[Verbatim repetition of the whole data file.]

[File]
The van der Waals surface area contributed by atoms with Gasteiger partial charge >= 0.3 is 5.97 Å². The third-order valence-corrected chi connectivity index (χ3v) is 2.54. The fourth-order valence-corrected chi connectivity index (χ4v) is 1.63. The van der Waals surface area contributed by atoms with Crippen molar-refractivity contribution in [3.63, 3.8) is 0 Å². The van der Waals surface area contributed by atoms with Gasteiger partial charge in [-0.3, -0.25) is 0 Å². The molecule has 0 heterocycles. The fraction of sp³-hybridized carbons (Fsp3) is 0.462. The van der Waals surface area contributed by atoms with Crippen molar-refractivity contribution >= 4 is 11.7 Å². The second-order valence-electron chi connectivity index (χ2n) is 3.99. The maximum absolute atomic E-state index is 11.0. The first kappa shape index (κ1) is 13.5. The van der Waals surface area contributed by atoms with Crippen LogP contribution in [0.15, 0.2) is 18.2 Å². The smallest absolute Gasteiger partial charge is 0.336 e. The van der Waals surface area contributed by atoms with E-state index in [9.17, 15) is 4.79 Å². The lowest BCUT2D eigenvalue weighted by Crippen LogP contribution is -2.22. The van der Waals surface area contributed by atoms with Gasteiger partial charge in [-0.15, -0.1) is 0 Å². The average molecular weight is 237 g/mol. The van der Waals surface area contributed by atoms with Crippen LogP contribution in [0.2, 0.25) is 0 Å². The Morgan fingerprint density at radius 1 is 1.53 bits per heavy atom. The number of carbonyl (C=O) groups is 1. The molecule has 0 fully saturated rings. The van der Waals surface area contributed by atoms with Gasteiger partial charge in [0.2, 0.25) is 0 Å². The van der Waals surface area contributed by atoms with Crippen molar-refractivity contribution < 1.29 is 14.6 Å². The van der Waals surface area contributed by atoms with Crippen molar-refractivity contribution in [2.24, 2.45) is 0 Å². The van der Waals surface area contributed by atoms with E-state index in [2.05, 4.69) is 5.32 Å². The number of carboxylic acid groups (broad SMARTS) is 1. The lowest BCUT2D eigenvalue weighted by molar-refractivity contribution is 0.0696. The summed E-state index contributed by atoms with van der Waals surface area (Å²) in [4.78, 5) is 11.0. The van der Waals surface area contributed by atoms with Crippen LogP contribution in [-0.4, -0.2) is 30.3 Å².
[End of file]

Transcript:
The van der Waals surface area contributed by atoms with Gasteiger partial charge >= 0.3 is 5.97 Å². The third-order valence-corrected chi connectivity index (χ3v) is 2.54. The fourth-order valence-corrected chi connectivity index (χ4v) is 1.63. The van der Waals surface area contributed by atoms with Crippen molar-refractivity contribution in [3.63, 3.8) is 0 Å². The van der Waals surface area contributed by atoms with Gasteiger partial charge in [-0.3, -0.25) is 0 Å². The molecule has 0 heterocycles. The fraction of sp³-hybridized carbons (Fsp3) is 0.462. The van der Waals surface area contributed by atoms with Crippen molar-refractivity contribution >= 4 is 11.7 Å². The second-order valence-electron chi connectivity index (χ2n) is 3.99. The maximum absolute atomic E-state index is 11.0. The first kappa shape index (κ1) is 13.5. The van der Waals surface area contributed by atoms with Crippen LogP contribution in [0.15, 0.2) is 18.2 Å². The smallest absolute Gasteiger partial charge is 0.336 e. The van der Waals surface area contributed by atoms with E-state index in [9.17, 15) is 4.79 Å². The lowest BCUT2D eigenvalue weighted by Crippen LogP contribution is -2.22. The van der Waals surface area contributed by atoms with Gasteiger partial charge in [-0.15, -0.1) is 0 Å². The average molecular weight is 237 g/mol. The van der Waals surface area contributed by atoms with Crippen LogP contribution in [0.2, 0.25) is 0 Å². The Morgan fingerprint density at radius 1 is 1.53 bits per heavy atom. The number of carbonyl (C=O) groups is 1. The molecule has 0 fully saturated rings. The van der Waals surface area contributed by atoms with Gasteiger partial charge in [0.2, 0.25) is 0 Å². The van der Waals surface area contributed by atoms with Crippen molar-refractivity contribution < 1.29 is 14.6 Å². The van der Waals surface area contributed by atoms with Crippen molar-refractivity contribution in [2.24, 2.45) is 0 Å². The van der Waals surface area contributed by atoms with E-state index in [2.05, 4.69) is 5.32 Å². The number of carboxylic acid groups (broad SMARTS) is 1. The lowest BCUT2D eigenvalue weighted by molar-refractivity contribution is 0.0696. The summed E-state index contributed by atoms with van der Waals surface area (Å²) in [4.78, 5) is 11.0. The van der Waals surface area contributed by atoms with Crippen LogP contribution in [-0.4, -0.2) is 30.3 Å².